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Advent of Code 2023

Posted: Dec 4, 2023
Advent of Code 2023

My Goals

I don’t know how I could have missed that but I never encountered the Advent of Code event before this year, discovery done thanks to a colleague.

As XKCD coined it, I was one of the lucky 10 000.

I want to take the opportunity to do things “rights” ie:

I will document in this post the main interesting things for each day and all code will be present on the Github Repo

All Day X headers with 🔗📄 will be a link to the Github day code.

Day 1 🔗📄

The difficult part was the part 2 with the interpretation of sevenine is 79 whereas my initial interpreation was it to be 7ine. It led to a nice recursive function to parse the first interpretation but not needed at the end !

Day 2 🔗📄

Quite simple one.

class Color(str, Enum):
    RED = "red"
    BLUE = "blue"
    GREEN = "green"
from functools import reduce
import operator
minballs = [1, 2, 3, 4, 5]
product = reduce(operator.mul, minballs)
print(product)  # This will print 120

Day 3 🔗📄

The base idea on my side for this one is to use networkx and to create a graph of positions (the grid coordinates), with the gears and partnumber as node linked to the positions.

Finding the answers is just a matter of finding the neighbours.

    # Set up movement offsets for non-diagonal neighbors
    offsets = [-1, 0, 1]
    # Use itertools.product to generate all combinations of offsets
    directions = list(itertools.product(offsets, repeat=2))
    # Parse the line (match number OR match all except numbers and dots)
    parse = re.compile(r"\d+|[^\d\.]")

Day 4 🔗📄

An easy part one but a more complicated rule to understand for part 2 (straightforward once you get it but still a “strange rule”).

Interesting points:

s1 = {0, 1, 2}
s2 = {1, 2, 3}
s_intersection = s1 & s2
# {1, 2}

Day 5 🔗📄

Day 5 part 1 is “easy” and kind of want to go to part 2 with the same logic but :

The bruteforce method doesn’t work and doing seed by seed is not doable considering the size of the numbers. You need to redo it with ranges calculation but then you have to split you ranges when you have values mapping to themselves in one way and the others mapping on the able in another way. And rince and repeat with the others mapping tables.

From a code perspective, I used the itertools.chain.from_iterable to flatten the list of list of outgoing location (in my case twice as the structure was double nested):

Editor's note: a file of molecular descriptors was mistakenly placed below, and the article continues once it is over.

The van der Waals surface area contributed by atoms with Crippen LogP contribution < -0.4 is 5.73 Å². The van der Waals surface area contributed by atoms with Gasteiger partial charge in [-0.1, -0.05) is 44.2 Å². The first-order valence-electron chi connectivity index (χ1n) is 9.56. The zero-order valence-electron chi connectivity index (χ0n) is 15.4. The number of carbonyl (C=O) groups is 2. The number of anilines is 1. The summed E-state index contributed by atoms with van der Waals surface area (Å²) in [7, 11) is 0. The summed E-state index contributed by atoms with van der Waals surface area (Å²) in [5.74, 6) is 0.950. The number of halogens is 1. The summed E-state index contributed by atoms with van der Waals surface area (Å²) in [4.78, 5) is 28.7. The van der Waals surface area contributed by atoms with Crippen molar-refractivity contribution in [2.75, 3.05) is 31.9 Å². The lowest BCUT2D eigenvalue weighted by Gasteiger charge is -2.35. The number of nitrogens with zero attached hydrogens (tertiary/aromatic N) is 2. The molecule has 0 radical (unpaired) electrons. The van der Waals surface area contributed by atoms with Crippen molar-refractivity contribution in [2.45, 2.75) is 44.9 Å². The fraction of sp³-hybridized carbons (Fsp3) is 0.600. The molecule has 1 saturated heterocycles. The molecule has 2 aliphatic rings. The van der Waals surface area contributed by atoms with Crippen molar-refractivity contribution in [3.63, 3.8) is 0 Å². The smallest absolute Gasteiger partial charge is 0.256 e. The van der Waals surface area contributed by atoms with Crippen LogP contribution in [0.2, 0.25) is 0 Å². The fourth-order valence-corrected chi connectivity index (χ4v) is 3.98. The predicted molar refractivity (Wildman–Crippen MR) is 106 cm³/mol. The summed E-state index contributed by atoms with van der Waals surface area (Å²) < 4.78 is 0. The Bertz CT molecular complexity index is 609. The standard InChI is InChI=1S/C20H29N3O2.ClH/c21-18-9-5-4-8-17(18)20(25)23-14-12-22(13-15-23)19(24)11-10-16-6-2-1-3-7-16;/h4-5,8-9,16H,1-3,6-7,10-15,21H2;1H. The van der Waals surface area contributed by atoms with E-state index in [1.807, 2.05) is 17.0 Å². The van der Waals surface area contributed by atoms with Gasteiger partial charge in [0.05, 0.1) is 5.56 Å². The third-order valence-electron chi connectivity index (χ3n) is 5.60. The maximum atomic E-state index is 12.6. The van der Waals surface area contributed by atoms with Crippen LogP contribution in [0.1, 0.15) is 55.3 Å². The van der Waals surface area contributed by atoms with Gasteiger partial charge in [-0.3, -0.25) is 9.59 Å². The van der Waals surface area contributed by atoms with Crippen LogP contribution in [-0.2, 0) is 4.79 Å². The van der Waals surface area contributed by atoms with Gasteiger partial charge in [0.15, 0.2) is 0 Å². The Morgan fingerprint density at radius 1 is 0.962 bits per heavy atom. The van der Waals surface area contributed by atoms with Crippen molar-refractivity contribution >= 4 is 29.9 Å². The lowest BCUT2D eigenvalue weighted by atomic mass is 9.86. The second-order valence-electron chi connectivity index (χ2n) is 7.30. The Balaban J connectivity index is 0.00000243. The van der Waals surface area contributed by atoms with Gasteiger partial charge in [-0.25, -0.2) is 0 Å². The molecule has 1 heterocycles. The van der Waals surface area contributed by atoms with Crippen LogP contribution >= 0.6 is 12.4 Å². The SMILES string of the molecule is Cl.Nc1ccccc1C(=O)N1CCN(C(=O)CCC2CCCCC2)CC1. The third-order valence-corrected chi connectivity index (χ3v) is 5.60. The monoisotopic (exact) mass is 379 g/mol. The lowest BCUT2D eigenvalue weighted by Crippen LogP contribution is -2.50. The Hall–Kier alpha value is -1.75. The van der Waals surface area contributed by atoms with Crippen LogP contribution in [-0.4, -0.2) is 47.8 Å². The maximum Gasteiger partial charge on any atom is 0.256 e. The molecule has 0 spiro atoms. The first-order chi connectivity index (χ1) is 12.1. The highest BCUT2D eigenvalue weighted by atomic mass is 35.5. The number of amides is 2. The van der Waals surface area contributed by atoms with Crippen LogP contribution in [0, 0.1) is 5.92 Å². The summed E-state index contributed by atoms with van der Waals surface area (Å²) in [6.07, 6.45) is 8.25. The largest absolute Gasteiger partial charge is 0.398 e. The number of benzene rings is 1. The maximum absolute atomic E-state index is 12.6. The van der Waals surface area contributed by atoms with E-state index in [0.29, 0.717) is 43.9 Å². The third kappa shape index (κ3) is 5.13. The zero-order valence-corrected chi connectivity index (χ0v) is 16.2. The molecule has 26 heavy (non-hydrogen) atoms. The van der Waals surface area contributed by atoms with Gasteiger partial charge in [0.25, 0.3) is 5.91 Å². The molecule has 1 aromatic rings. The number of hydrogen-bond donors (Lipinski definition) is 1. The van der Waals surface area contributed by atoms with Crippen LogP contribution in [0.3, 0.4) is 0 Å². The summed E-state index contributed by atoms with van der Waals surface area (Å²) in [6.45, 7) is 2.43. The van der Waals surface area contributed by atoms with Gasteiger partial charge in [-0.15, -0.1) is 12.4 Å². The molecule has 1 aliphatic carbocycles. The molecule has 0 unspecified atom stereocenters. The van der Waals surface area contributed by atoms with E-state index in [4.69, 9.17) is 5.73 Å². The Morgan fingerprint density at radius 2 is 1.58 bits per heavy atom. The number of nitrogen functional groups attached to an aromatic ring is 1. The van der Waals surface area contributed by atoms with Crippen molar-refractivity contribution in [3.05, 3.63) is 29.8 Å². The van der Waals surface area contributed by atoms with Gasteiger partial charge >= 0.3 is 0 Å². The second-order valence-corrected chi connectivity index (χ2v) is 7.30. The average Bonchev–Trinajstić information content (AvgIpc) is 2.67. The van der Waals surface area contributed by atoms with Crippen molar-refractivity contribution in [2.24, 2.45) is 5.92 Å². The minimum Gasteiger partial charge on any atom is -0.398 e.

list(itertools.chain.from_iterable([["a", "b", "c"], ["d", "e"], ["f"]]))
# ['a', 'b', 'c', 'd', 'e', 'f']

Day 6 🔗📄

Day 6 part 1 is quite trivial and part 2 was straightforward if you were reusing the previous code.

But seeing this on the web made me think that the solution could have been smarter. One blank paper later and the solution is quite simple in fact. Here it is :

$$\text{We have seen in part1 that: \ } f(t)=(T-t)t\ \text{ where T is the total Time (Time in the input)}$$

$$\text{We want this function to be above the Record limit R (Distance in the input): \ } (T-t)t>R$$

$$\text{In fact we want the to know the intersection values where it became 0 (x1 and x2): \ } -t^2+Tt-R=0$$

$$\text{Considering }\ a^2x+bx+c+0, \text{we have : } a=-1,\ b=T,\ c=-R$$

$$\text{This is a quadatric equation solving with \ }x=\frac{-b\pm\sqrt[]{\Delta}}{2a}\ with\ \Delta=b^2-4ac$$

$$\text{We need the number of “ways” that can be expressed with: } S = x_1-x_2$$

$$S= \frac{-b+\sqrt[]{\Delta}}{2a} - \frac{-b-\sqrt[]{\Delta}}{2a}$$

$$2aS= -b+\sqrt[]{\Delta}+b+\sqrt[]{\Delta}$$

$$2aS= 2\ \sqrt[]{\Delta}$$

$$with\ a=-1\ S= \sqrt[]{\Delta}$$

$$\text{The solution is }\large S=\sqrt[]{T^2-4R}$$

One interesting point in term of code was the usage of dict(zip(times, distances)) to create a dict from two lists.

keys = ['a','b','c']
values = [1,2,3]
dict(zip(keys,values)) # {'a': 1, 'b': 2, 'c': 3}

Day 7 🔗📄

Day 7 was parsing a poker hand with specific rules. It was quite fun but “easy” as long as you kept close attention to the exact rules.

From a code point of view:

class Card(object):
    figure = {
        "A": 14,
        "K": 13,
        "Q": 12,
        "J": 11,
        "T": 10,

    def __init__(self, card):
        self.card = card

        if self.card.isdigit():
            self.power = int(self.card)
            self.power = self.figure[self.card]

    def __str__(self):
        # Used when string conversion
        return f"<{self.card}>"

    def __repr__(self):
        # Used when terminal representation (ie when printing a list of objects)
        return f"<{self.card} : {self.power}>"